With the increase of crude oil being transported by rail, the Department of Transportation’s Pipeline and Hazardous Materials Safety Administration (“PHMSA”) and the Federal Railroad Administration (“FRA”) started an Operation Classification program in August 2013 to investigate whether Bakken crude oil taken from cargo tanks en route to rail loading facilities was properly classified in accordance with federal regulations.
This program includes unannounced spot inspections, data collection, and sampling at strategic terminal and transloading locations that service crude oil. In addition, PHMSA and FRA have issued safety alerts concerning the safe transport of crude oil by rail, including an alert released on January 2, 2014, relating to the flammability of North Dakota Bakken crude oil.
The three Notices of Probable Violations with fines totaling $93,000 are the first issued as a result of Operation Classification’s surprise inspections from August to November 1, 2013, at various locations, with samples taken from cargo tanks that deliver crude oil to rail loading facilities, storage tanks at the facilities, and from the pipeline connecting the storage tank to the rail car.
In testing these samples, the regulators found that 11 out of 18 samples taken from cargo tanks were not properly identified and labeled. As a result of these findings, the regulators have expanded their evaluations to include testing for Reid Vapor Pressure, corrosivity, hydrogen sulfide content and composition/concentration of the entrained gases in the material.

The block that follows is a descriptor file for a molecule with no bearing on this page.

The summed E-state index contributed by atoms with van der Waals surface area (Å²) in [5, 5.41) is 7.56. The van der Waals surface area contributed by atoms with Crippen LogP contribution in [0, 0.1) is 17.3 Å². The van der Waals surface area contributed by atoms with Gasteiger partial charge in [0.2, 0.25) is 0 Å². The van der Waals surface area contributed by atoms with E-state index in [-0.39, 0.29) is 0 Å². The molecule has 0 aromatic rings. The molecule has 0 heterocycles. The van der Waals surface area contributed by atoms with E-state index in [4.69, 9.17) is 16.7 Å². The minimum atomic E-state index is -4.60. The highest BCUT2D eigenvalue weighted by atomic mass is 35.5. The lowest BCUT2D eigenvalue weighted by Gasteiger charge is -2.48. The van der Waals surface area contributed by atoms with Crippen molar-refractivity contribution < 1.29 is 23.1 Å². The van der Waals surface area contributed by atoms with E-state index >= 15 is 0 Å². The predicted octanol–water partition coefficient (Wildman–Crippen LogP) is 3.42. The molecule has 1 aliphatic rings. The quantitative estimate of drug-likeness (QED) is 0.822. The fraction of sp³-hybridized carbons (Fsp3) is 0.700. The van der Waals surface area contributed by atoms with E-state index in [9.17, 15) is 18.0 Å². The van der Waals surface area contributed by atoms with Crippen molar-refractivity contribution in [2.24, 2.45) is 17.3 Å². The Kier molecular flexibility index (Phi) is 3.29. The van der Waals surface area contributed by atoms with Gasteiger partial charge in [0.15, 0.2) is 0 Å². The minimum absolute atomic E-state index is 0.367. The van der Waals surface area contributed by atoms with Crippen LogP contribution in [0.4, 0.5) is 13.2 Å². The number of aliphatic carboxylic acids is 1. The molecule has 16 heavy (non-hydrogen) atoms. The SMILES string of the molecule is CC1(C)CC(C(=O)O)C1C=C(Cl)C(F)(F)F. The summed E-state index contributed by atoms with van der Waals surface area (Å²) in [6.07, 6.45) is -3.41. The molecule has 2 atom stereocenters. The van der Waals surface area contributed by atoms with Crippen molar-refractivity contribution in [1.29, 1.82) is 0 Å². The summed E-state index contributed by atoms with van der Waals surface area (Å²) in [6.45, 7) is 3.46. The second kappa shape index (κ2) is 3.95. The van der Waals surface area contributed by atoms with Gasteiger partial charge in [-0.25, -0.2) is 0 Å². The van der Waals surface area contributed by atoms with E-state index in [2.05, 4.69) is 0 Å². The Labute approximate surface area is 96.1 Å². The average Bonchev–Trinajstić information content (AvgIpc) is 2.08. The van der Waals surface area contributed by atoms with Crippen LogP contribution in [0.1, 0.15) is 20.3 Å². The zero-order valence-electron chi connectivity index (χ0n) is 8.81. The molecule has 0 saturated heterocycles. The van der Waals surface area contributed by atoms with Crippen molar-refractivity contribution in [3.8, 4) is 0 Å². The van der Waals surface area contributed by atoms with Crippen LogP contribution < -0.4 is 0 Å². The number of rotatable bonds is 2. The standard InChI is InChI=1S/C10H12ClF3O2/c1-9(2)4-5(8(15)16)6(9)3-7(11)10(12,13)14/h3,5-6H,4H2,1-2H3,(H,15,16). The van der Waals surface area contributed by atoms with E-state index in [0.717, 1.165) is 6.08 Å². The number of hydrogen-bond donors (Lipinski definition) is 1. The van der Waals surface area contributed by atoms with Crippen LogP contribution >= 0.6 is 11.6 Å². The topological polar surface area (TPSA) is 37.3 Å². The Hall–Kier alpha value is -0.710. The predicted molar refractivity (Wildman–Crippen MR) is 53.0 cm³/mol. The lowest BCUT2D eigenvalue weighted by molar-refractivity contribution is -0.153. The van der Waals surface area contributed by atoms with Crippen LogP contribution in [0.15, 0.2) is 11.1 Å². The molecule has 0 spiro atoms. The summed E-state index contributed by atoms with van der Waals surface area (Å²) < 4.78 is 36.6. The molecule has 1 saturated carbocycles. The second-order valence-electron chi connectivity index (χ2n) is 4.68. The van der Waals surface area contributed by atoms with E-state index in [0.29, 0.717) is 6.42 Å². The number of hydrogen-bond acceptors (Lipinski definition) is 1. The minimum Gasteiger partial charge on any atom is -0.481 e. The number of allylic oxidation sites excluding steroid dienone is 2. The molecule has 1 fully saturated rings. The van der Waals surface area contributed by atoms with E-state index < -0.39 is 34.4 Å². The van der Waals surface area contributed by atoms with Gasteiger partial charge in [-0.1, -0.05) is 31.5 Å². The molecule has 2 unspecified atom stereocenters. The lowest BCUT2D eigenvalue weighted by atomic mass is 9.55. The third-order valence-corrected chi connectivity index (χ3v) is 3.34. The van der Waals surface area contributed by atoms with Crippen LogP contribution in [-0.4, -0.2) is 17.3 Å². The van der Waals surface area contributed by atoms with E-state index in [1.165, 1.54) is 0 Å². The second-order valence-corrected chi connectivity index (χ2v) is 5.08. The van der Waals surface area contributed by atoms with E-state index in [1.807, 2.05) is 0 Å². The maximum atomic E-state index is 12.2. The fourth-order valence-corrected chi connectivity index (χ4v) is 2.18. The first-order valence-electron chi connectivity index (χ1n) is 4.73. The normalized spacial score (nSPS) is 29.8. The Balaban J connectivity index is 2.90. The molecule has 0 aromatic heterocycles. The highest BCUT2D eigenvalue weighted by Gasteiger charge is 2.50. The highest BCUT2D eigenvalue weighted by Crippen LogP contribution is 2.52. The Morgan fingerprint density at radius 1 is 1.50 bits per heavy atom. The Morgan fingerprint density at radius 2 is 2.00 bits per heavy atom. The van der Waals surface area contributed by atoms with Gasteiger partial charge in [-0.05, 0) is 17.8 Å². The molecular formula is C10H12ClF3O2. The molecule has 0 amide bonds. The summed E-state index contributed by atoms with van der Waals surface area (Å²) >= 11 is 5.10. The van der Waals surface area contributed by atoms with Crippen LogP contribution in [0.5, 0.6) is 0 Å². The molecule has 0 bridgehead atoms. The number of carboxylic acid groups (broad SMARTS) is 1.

Shippers are required to use nine hazard classes as a guide to properly classify their hazardous materials. See 49 CFR §173.2. Proper classification is required to ensure that the material is placed in the proper packaging and that the risk is accurately communicated to emergency responders who need to follow the proper protocol when handling a spill or other situation.
In a statement released on February 4, 2014, along with the Notices of Probable Violations, Transportation Secretary Anthony Foxx expressed his support for the fines, stating that the fines “should send a message to everyone involved in the shipment of crude oil: You must test and classify this material properly if you want to use our transportation system to ship it.”
In mid-January, Secretary Foxx met with representatives of the oil and rail industries, who voluntarily agreed to take steps to avoid derailments, to work on a speed reduction plan, and to re-route trains around high-risk areas. For information on this meeting, see our prior blog, “U.S. Department of Transportation meets with oil and rail industry leaders to discuss transport safety issues.”